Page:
Gross domestic product grew at a 5.7 percent annual rate from October through December, more than anticipated and the strongest performance since the third quarter of 2003, figures from the Commerce Department Friday showed. But the amazing recovery in the U.S economic activity might also be the greatest illusion ever, and makes David Copperfield look like an amateur.
“It is hard to believe that productivity at this time is growing at a pace that is four times the historical norm.”
Consumer spending rose at a 2 percent pace after increasing 2.8 percent the previous three months, reflecting a slowdown in auto sales, Bloomberg News reports. Excluding autos, consumer spending increased at a 3 percent rate last quarter, the most in three years, indicating the biggest part of the economy was gaining speed.
“The increase is being fueled by growing incomes rather than a decrease in savings, signaling household purchases can keep expanding in coming months.”
Obviously, there are several ways to look av the GDP numbers. Here’s what chief economist David Rosenberg at Gluskin Sheff sees:
“First, the report was dominated by a huge inventory adjustment — not the onset of a new inventory cycle, but a transitory realignment of stocks to sales. Excluding the inventory contribution, GDP would have advanced at a much more tepid 2.2% QoQ annual rate, not really that much better than the soft 1.5% reading in the third quarter.”
“Second, it was a tad strange to have had inventories contribute half to the GDP tally, and at the same time see import growth cut in half last quarter. Normally, inventory adds are at least partly fuelled by purchases of foreign-made inputs. Not this time. Strip out inventories and the foreign trade sector, we see that domestic demand growth in the fourth quarter actually slowed to a paltry 1.7% annual rate from 2.3% in the third quarter.”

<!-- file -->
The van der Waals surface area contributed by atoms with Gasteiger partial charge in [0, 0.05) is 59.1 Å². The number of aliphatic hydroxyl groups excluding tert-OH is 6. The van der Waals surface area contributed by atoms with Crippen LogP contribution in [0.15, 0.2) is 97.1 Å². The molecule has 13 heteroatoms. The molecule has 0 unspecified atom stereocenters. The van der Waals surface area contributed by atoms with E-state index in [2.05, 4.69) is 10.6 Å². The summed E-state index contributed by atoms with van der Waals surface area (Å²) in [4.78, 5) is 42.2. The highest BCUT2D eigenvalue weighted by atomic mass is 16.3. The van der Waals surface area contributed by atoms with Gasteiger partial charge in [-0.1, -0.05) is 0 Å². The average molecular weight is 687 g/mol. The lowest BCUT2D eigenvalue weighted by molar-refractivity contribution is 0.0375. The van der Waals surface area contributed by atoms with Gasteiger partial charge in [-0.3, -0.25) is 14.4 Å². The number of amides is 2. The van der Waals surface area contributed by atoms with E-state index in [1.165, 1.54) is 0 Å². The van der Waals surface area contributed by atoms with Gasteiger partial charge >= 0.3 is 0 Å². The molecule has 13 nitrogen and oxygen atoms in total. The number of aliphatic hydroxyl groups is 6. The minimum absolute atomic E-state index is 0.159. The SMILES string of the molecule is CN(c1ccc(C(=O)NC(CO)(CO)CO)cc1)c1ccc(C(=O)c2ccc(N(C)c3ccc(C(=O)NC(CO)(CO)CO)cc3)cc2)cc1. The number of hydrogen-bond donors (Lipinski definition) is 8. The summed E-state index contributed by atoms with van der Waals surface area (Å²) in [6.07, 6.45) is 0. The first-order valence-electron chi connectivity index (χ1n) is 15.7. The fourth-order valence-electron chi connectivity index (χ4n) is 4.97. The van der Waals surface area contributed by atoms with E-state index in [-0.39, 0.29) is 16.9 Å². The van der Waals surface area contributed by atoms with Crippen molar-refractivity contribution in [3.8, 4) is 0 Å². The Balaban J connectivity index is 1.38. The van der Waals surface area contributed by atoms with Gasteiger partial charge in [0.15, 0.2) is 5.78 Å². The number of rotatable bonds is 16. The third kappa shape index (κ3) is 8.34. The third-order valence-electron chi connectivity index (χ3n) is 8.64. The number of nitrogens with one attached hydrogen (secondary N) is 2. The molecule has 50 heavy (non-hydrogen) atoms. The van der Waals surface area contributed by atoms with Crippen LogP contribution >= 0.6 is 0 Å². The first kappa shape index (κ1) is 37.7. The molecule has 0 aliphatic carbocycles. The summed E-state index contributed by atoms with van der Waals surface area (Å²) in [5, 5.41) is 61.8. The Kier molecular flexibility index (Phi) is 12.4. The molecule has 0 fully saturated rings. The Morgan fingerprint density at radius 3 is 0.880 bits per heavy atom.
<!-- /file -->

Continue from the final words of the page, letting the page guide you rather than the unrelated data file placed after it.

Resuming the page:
Recovery? What recovery?
Based on the economic simulations, demand growth with all the massive doses of fiscal and monetary stimulus should already be running in excess of a 10% annual rate.
So, the really interesting question is why it is that underlying demand conditions are still so benign more than two years after the greatest stimulus of all time.
“The answer is that this epic credit collapse is a pervasive drain on spending and very likely has another five years to play out”, David Rosenberg at Gluskin Sheff writes in a note to his clients.
“If you believe the GDP data — remember, there are more revisions to come — then you de facto must be of the view that productivity growth is soaring at over a 6% annual rate. No doubt productivity is rising — just look at the never-ending slate of layoff announcements. But we came off a cycle with no technological advance and no capital deepening, so it is hard to believe that productivity at this time is growing at a pace that is four times the historical norm. Sorry, but we’re not buyers of that view.”
“No matter how you slice it, the GDP numbers represented not just a rare but an unprecedented event, and as such, we are willing to treat the report with an entire saltshaker — a few grains won’t do.”
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